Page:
How to Clean Out Your Closet
by Allison B. Kelly

First, empty everything out.
Even (especially) the dust bunnies
scurrying in dark corners behind the dusty heels of those slingbacks
you just had to have.
Gently wipe down all surfaces.
Let her breathe.

Now, try everything on. Leave no item of clothing uninterrogated.
Ask, “What do you represent?”

Choose what to let go:

Slouchy suede boots that slump by mid-afternoon like your posture.
So what if they were expensive?
Give them away.
Give them the opportunity to be someone else’s treasure.

Sweaters with pills clinging like unwanted hitchhikers,
Sweaters with three-quarter length sleeves.
If the temperature demands a sweater, your arms deserve warmth too.

Those heels that pinch? That cocktail party dress?
Anything too tight.
“But if I just lost five pounds…”
Life is too short for constricting relationships.

The shirt you “keep meaning to” iron.
Actually, anything containing the phrase “keep meaning to.”

Let go of the sensible pumps. No one’s life goal is to be sensible.

The dry clean only blouse accidentally thrown in the wash.
Let it go.
Let go of mistakes.

Clothes that symbolize ambition and anxiety
don’t fit you anymore.

Choose what to keep:

That navy blue turtleneck looks good with everything.
Choose wardrobe pieces that play well with others.

Keep the pants, their deep cabernet color rich with capaciousness and imagination.
Keep the black and white loafers whose syncopated footsteps sound like dancing.

And the sweater with whimsical threads hanging carefree who asks, “What’s possible?”

Keep the fringed jean jacket
(even if it’s impractical and you rarely wear it)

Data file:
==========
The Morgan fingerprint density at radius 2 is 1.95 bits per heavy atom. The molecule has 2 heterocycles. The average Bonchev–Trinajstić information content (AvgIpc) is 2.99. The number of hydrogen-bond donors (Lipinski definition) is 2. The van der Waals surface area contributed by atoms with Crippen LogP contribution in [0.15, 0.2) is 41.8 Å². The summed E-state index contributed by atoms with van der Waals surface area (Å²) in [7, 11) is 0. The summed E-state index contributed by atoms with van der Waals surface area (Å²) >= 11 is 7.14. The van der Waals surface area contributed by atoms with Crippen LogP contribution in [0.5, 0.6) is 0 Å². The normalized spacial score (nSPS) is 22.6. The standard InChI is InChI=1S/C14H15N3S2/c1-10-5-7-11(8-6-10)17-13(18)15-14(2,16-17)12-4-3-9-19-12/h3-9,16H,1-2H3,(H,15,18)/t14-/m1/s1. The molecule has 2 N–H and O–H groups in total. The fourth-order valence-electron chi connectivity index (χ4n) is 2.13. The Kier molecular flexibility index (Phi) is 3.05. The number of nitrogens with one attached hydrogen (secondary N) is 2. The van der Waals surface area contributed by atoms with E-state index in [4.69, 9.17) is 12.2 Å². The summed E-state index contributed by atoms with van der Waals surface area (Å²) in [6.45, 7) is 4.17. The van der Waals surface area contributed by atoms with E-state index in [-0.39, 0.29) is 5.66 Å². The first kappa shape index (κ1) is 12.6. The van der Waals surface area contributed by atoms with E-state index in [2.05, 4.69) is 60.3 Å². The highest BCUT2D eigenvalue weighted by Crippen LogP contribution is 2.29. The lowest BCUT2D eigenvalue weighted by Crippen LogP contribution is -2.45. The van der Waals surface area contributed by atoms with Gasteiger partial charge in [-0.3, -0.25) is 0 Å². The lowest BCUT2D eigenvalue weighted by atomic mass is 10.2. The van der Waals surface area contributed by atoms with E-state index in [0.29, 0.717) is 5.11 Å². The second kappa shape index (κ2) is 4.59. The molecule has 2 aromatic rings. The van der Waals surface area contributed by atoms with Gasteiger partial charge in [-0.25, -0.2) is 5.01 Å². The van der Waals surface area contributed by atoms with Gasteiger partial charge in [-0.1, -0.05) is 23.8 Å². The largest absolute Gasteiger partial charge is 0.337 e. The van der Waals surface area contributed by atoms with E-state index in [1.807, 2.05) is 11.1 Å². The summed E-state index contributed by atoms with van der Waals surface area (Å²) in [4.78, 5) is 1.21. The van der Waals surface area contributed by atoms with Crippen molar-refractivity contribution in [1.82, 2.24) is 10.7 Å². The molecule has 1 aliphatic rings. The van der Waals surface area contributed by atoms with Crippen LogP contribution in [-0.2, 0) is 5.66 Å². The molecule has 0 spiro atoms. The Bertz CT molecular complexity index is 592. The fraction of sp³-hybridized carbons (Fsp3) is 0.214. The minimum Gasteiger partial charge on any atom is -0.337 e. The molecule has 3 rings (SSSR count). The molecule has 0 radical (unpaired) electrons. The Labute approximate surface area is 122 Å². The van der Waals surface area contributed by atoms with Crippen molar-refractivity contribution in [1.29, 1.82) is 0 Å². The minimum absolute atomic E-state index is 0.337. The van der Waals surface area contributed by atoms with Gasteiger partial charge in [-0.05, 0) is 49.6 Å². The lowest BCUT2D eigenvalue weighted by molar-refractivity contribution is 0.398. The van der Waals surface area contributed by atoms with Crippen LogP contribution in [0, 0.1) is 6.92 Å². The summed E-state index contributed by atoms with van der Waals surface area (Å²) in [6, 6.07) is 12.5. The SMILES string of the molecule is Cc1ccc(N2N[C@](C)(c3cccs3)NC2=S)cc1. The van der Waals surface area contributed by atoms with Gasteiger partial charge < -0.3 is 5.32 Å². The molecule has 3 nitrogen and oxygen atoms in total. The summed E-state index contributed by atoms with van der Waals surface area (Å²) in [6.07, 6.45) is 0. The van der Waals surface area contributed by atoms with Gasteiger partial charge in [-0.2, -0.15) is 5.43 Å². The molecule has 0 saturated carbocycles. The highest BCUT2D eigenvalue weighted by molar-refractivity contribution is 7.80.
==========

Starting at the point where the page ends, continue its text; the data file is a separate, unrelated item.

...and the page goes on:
because the sound of your swishing sleeves
gives you the confidence of a cowgirl.

Edit your wardrobe the way you edit the narrative of your life.
Find the things that are important to keep.

IMAGE: Coat Hanger II by Jasper Johns (lithograph, 1960).

NOTE FROM THE AUTHOR: Writing is one of my creative outlets. For me, the fun is not just telling a story but considering how our stories might be connected. In the beginning, it starts with an idea. Or maybe several scraps of ideas scribbled on sticky notes on my otherwise organized desk. The paper is a place for my rambling, scattered thoughts. They roll around on the page where I can see them. Gradually ideas take shape, growing and developing. I choose my words carefully — pretty ones, sweet ones, feeling the words on my tongue before they touch the page. That one is bitter. This one tastes like childhood. Soon I have lost track of time, giddy with excitement as my thoughts come together like a puzzle, until finally I lock the last piece into place. When I share my writing, I share a part of myself. Maybe something I wrote made you think or laugh out loud. Maybe you learned something new or found we have something in common.


ABOUT THE AUTHOR: Allison B. Kelly is the author of the memoir-in-essays There’s Spaghetti on My Ceiling: And Other Confessions of a Reformed Perfectionist and blogs at Pretending I’m Retired. She is an elementary school teacher with a master’s degree in education and endorsements in gifted education and ESL. She’s an early riser and list maker who survived raising two teenagers while keeping sane by running, traveling, and cleaning out her closets. Allison lives in Virginia with her family.

PHOTO: The author at Waterman’s Way, a public art installation of oversized boots celebrating the footwear worn by seafood workers in Chesapeake Bay. In the art installation, each sculpture was personalized by a local artist, drawing from themes that reflect the lives of the people who work the water, harvesting crabs, oysters, and fish from the Bay, rivers, and creek. Pictured is Crabber’s Paradise by David Witbeck. The exhibit ran from July 2017-August 2018.